They are just trying to find another marketing point for their useless cinema ambilight system, which doesn't sell nearly as they expect. Call it despair. And their 'points' are simply made up to support their ambition. Won't happen.

- Carsten

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Bobby Henderson
"Ask me about Trajan."

Posts: 10677
From: Lawton, OK, USA
Registered: Apr 2001


 - posted 08-30-2017 04:04 PM      Profile for Bobby Henderson   Email Bobby Henderson   Send New Private Message       Edit/Delete Post 
I would never pay to watch a movie in a theater that had lights beaming out of the side walls, affecting my peripheral vision and contaminating the screen image with extraneous light.

This stupid idea of a solution from Phillips would end up losing movie theaters and movie studios even more money from lost ticket sales than they would ever gain back from piracy prevention. Worse yet, this is yet another damned thing whose cost movie theater operators would have to absorb, as if the margins aren't narrow enough already.

This has been repeated many times previously: if the movie studios really want to put a big dent in piracy they need to stop distributing screener copies of the movies. If some actor or other "important" douche needs to see the movie in advance they can take their happy asses to a press/trade screening in a movie theater.

Little if anything can be done about people videotaping the movie theater screen with their phones. One idea is giving audience members an incentive to rat out would-be pirates. It pisses me off enough when some prick insists on texting or doing other shit with his phone during a movie. If someone was videotaping the movie from the screen I would probably inform management about it anyway. But getting a couple free passes or other goodies would certainly sweeten the deal.

I have absolutely no respect whatsoever for people who are willing to watch pirated movies that were taped from a theater screen. Why waste valuable time doing that? So many movies these days aren't worth watching even under great viewing conditions.

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Jesse Skeen
Phenomenal Film Handler

Posts: 1498
From: Sacramento, CA
Registered: Aug 2000


 - posted 08-30-2017 04:26 PM      Profile for Jesse Skeen   Email Jesse Skeen   Send New Private Message       Edit/Delete Post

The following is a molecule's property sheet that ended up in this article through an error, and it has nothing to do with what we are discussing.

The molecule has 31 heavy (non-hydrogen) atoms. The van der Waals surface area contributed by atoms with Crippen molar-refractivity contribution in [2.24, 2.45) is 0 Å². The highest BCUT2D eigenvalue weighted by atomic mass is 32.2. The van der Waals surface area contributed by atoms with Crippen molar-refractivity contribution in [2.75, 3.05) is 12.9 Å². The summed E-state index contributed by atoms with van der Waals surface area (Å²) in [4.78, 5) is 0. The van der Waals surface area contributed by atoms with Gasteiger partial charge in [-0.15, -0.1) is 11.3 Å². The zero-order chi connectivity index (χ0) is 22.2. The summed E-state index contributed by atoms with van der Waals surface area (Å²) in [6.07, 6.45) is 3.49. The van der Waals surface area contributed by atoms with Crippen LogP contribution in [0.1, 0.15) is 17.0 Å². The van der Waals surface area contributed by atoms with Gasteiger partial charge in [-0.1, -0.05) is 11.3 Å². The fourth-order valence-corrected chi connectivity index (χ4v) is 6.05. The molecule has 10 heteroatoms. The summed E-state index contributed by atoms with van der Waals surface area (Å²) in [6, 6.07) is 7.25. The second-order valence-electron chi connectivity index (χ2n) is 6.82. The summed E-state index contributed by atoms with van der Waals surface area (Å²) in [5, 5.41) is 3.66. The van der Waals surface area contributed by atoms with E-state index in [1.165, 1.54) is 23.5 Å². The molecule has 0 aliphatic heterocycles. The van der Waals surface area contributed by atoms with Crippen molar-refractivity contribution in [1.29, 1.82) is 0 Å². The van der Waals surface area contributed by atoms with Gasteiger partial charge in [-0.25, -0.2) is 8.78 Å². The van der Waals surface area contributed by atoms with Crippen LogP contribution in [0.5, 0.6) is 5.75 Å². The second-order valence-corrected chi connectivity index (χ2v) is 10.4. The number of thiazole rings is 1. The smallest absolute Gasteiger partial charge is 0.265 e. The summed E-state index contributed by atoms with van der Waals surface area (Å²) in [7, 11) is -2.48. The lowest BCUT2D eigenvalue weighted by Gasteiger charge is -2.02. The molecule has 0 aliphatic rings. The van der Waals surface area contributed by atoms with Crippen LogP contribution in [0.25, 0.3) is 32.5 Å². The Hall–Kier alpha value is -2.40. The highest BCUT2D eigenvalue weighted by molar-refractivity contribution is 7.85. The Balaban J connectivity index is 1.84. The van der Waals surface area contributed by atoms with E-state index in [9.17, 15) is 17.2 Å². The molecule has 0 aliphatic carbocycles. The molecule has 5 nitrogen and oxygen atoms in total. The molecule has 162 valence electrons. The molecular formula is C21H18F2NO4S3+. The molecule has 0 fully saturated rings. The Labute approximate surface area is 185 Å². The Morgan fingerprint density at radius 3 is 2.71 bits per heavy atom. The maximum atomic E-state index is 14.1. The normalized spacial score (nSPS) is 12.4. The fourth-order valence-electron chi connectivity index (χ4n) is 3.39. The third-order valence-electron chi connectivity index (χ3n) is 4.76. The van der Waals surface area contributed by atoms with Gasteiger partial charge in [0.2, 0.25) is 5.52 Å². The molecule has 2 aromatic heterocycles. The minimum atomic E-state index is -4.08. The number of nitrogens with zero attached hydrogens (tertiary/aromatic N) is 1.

I've sometimes poked around online for free movies to watch, but I've NEVER watched any shot in a theater with a camera. They just look and sound terrible even without any watermarking.

That "Crap Code" on 35mm prints the last few years they were out was a big contributor to me going to theaters less- did they catch even ONE pirate through that???

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Manny Montes
Master Film Handler

Posts: 270
From: United States
Registered: Feb 2010


 - posted 08-30-2017 05:03 PM      Profile for Manny Montes   Email Manny Montes   Send New Private Message       Edit/Delete Post 
Why does this have to be visible light? Wouldn't IR be just as effective and less distracting?

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David Stambaugh
Film God

Posts: 4016
From: Eugene, Oregon
Registered: Jan 2002


 - posted 08-30-2017 05:43 PM      Profile for David Stambaugh   Author's Homepage   Email David Stambaugh   Send New Private Message       Edit/Delete Post 
If it's in any way visible to the audience, or if it degrades image quality in any way, it's an automatic FAIL.

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Steve Moore
Expert Film Handler

Posts: 198
From: Leeds, West Yorks, UK
Registered: Apr 2008


 - posted 08-30-2017 05:56 PM      Profile for Steve Moore   Email Steve Moore   Send New Private Message       Edit/Delete Post 
Gosh, those TVs have never appealed to me and I'm sure would be distracting; however now I've seen that advert that Brad linked to the neodymium speakers on the optional stands have sold me; it sounds fancy! [Smile]

Rather than fitting the latest Philips DP75 with retrofit flashing extra lamps, why not just leave the auditorium cleaners lights on; in fact that would probably be less distracting!

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Carsten Kurz
Film God

Posts: 3681
From: Cologne, NRW, Germany
Registered: Aug 2009


 - posted 08-30-2017 06:17 PM      Profile for Carsten Kurz   Email Carsten Kurz   Send New Private Message       Edit/Delete Post 
quote:
Rather than fitting the latest Philips DP75 with retrofit flashing extra lamps, why not just leave the auditorium cleaners lights on;

Because Philips doesn't sell these.

- Carsten

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Brad Miller
Administrator

Posts: 17662
From: Plano, TX (36.2 miles NW of Rockwall)
Registered: May 99


 - posted 08-30-2017 06:35 PM      Profile for Brad Miller   Author's Homepage   Email Brad Miller       Edit/Delete Post 
Actually...